vol. 1, num. 1, 2003
Dissociative Phenomena. Questions and Answers.
Editors: Mario Di Fiorino and Maria Luisa Figueira
Is Conversion a Dissociative Symptom?
Background: DSM-IV continues to classify conversion disorder separately from the dissociative disorders, together with the somatoform disorders. This is done on the basis that conversion disorder presents with bodily symptoms, whereas the dissociative disorders concern mental symptoms. It remains a clinical research question, though, whether symptoms of conversion disorder and the dissociative disorders overlap in their clinical presentation as has been maintained by ICD-10 in which conversion disorder belongs to the group of dissociative [conversion] disorders.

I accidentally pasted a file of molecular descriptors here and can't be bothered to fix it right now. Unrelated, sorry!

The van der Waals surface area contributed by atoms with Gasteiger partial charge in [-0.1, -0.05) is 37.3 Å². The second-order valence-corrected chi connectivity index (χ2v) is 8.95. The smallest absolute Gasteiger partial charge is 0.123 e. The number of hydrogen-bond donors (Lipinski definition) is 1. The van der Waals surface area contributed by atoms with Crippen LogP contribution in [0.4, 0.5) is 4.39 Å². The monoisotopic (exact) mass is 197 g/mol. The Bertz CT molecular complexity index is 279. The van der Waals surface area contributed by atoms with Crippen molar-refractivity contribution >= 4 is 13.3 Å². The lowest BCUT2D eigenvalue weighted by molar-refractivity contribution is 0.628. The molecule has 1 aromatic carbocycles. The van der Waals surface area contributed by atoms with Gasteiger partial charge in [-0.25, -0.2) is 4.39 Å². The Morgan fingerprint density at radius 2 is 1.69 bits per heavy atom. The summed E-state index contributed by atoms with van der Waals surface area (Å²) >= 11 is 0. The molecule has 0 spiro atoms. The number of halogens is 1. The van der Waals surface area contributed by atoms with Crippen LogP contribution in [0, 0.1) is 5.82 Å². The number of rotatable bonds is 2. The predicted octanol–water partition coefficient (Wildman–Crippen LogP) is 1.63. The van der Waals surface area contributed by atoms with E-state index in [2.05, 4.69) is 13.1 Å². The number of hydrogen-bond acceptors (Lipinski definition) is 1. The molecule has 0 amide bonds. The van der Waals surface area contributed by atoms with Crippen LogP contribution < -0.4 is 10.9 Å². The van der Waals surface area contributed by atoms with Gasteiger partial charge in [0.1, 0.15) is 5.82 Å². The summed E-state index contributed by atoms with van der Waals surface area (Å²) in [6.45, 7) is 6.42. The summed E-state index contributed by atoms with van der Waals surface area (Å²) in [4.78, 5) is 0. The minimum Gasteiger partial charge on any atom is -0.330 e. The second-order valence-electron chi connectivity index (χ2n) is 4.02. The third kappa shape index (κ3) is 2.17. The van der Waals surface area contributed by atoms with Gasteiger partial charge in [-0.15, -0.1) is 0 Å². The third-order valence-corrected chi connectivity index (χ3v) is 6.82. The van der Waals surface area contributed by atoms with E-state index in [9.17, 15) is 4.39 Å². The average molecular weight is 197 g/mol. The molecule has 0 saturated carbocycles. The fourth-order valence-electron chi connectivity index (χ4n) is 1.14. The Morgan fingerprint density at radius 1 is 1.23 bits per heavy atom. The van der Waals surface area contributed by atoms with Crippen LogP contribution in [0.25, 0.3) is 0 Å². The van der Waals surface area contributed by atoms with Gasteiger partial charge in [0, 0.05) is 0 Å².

Methods: In a sample of 130 clinical and non-clinical participants, conversion items and dissociative items (as measured by the State Scale of Dissociation / SSD) were examined by Pearson correlation coefficients, principal components factor analyses, and confidence intervals.
Results: The conversion symptoms clustered with the other dissociative symptoms on the one general factor that ran through the entire SSD, accounting for 61 % of the variance. Conversion symptoms correlated highly significantly with the total SSD score, and further behaved like the other dissociative symptoms in their presentation in dissociative disorders, as compared with other psychiatric disorders and control subjects.
Conclusion: Conversion symptoms are closely related clinically to other dissociative symptoms. Thus, these results support the ICD-10 categorisation of conversion disorder among dissociative disorders. Notwithstanding these results, other ways to differentiate between conversion disorder and the dissociative disorders may still have merit. For example, a study of the neurophysiological correlates of dissociative and conversion symptoms might elucidate the merits of this differentiation.
Aby zobaczyć cały test musisz wypełnić następujący formularz. Wszystkie informacje będą poufne.